While they don’t come right out and say it, the actions of our Republican legislators appear to be moving in similar directions as Wisconsin or Kansas. As Pat referenced in an open letter to these legislators, 80% of expected revenue growth for 2016 has already been given away to finance a commercial property-tax rollback. We would be willing to bet these legislators are having private discussions about teacher unions, vouchers, and charter schools.

Are these the kinds of conversations we should be having? Our school district focuses on answering four main questions in our teaching:

  1. What do we want our students to know/be able to do?

  2. How will we know what they have learned?

  3. How will we respond if they have/have not learned?

  4. How do we communicate student learning?

I think stakeholders in Iowa need to be answering similar questions. These stakeholders include our governor and legislators, but they also include teachers, administrators, students, and community members. Iowa needs to have the conversation:

These will undoubtedly raise other questions:

  • Are charter schools/vouchers successful at achieving these goals?

  • Are teacher unions preventing us from achieving these goals?

  • Is teacher pay attracting educators who can achieve these goals?

  • What do we do with teachers that are not achieving these goals?

  • How much is this going to cost? How are we going to pay for it?

As an educator, I can honestly tell you that I am ready for the potential responses to those questions. If a voucher system or a charter school can do a better job of helping our students be the “best in the nation,” then we need to have that conversation. If teacher unions are getting in the way of student learning, then we need to have that conversation. If teachers are getting paid to much for the amount of work they do, we need to have that conversation. If our current evaluation system is not ensuring student success, we need to have that conversation. If educating Iowa students costs more than the state can afford or is willing to spend, we need to have that conversation.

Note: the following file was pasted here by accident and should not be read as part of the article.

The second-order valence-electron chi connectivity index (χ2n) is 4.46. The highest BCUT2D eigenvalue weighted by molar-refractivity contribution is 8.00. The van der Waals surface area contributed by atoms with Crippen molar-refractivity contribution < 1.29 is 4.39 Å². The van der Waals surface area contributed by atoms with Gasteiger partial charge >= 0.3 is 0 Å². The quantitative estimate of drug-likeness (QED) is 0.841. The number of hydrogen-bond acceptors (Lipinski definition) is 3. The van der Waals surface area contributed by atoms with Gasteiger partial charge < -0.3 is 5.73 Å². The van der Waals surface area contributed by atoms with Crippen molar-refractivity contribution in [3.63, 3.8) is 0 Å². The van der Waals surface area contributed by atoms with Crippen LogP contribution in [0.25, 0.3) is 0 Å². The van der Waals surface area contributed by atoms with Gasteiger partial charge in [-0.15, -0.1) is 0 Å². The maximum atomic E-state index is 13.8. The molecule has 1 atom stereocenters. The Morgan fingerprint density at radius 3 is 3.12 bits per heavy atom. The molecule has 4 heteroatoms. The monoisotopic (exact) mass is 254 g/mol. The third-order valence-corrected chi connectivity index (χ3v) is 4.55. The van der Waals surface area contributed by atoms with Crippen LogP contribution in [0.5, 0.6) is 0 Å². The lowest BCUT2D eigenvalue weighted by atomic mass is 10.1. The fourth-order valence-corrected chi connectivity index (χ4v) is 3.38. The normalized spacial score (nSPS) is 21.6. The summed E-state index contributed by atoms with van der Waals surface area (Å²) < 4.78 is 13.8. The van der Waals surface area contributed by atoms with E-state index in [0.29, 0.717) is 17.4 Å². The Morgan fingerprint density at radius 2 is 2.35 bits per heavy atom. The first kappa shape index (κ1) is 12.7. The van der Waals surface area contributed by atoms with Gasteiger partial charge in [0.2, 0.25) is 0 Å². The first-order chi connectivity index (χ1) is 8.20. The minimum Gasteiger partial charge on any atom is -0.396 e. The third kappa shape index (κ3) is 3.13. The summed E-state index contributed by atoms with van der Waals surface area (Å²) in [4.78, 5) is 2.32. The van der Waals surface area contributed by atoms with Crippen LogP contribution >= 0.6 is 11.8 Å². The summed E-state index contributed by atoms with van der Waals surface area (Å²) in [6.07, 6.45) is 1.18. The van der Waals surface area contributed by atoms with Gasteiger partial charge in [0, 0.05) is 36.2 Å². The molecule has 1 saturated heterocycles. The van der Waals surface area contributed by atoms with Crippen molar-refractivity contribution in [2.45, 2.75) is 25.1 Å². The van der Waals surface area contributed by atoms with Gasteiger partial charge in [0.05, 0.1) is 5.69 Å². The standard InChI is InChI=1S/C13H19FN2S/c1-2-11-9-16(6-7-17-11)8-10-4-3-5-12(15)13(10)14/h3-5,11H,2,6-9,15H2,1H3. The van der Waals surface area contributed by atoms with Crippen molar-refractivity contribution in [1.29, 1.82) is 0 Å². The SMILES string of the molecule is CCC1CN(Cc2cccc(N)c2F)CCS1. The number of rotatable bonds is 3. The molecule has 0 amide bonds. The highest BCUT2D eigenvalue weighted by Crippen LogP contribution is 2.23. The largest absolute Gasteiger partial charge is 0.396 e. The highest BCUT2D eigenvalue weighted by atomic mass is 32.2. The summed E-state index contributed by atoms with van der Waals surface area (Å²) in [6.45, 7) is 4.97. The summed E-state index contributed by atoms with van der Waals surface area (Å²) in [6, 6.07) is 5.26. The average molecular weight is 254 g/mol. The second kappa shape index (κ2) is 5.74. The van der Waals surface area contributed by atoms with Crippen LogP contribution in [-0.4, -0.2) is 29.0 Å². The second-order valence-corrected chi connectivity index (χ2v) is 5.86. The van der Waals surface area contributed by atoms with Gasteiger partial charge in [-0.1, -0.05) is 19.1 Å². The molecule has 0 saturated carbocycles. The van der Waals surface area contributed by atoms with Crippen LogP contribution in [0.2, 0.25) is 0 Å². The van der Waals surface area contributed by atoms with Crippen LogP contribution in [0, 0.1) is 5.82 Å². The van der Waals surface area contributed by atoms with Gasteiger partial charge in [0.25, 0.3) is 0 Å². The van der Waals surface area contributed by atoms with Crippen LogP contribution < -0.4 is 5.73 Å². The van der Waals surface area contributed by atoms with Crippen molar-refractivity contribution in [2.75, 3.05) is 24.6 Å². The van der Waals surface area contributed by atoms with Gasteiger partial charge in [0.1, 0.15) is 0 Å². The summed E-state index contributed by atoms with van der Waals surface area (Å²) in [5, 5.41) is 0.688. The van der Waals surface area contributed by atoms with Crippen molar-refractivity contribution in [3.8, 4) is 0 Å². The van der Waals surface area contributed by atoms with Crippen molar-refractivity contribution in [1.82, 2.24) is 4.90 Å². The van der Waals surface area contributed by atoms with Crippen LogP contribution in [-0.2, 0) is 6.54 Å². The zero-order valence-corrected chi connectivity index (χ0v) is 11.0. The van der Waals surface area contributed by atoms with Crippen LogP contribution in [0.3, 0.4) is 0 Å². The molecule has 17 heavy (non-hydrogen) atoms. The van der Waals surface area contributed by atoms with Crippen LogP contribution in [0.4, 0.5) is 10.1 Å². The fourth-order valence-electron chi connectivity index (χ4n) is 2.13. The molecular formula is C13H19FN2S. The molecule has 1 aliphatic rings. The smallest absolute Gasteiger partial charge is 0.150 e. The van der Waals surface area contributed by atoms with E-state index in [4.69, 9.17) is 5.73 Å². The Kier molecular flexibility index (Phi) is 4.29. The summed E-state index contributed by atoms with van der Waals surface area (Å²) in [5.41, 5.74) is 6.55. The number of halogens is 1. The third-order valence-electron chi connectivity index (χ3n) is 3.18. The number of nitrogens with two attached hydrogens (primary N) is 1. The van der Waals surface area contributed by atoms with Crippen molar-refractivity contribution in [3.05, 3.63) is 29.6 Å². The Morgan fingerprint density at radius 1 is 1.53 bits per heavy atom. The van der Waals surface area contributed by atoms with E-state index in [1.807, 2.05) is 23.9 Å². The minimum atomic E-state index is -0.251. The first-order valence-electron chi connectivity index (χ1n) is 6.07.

Let’s be honest and upfront with one another in this conversation. No more “there is not enough money” or “we can not spend more than we take in.” While those statements may be true, there is a much bigger conversation to have. Let’s have it.


Burton Hable

Burton Hable is an instrumental music educator from Central Iowa. In 2013 he helped open Centennial High School in Ankeny, the first time in forty years that a school district in Iowa expanded to two high schools. He served there through 2018 as Assistant Director of Bands: conducting the 10th Grade Symphonic Band, directing the varsity Jazz Collective, co-directing the Centennial Marching and Pep Bands, teaching music theory, and providing individual and small group lessons to brass students in grades 6-12 at Prairie Ridge Middle School, Northview Middle School, and Centennial High School. During his tenure in Ankeny, enrollment in band grew from 450 to nearly 700, the jazz program expanded from four to seven ensembles, and ensembles under his direction were invited to perform at Iowa State University, Harper College, and the Veterans Day Parade in New York City.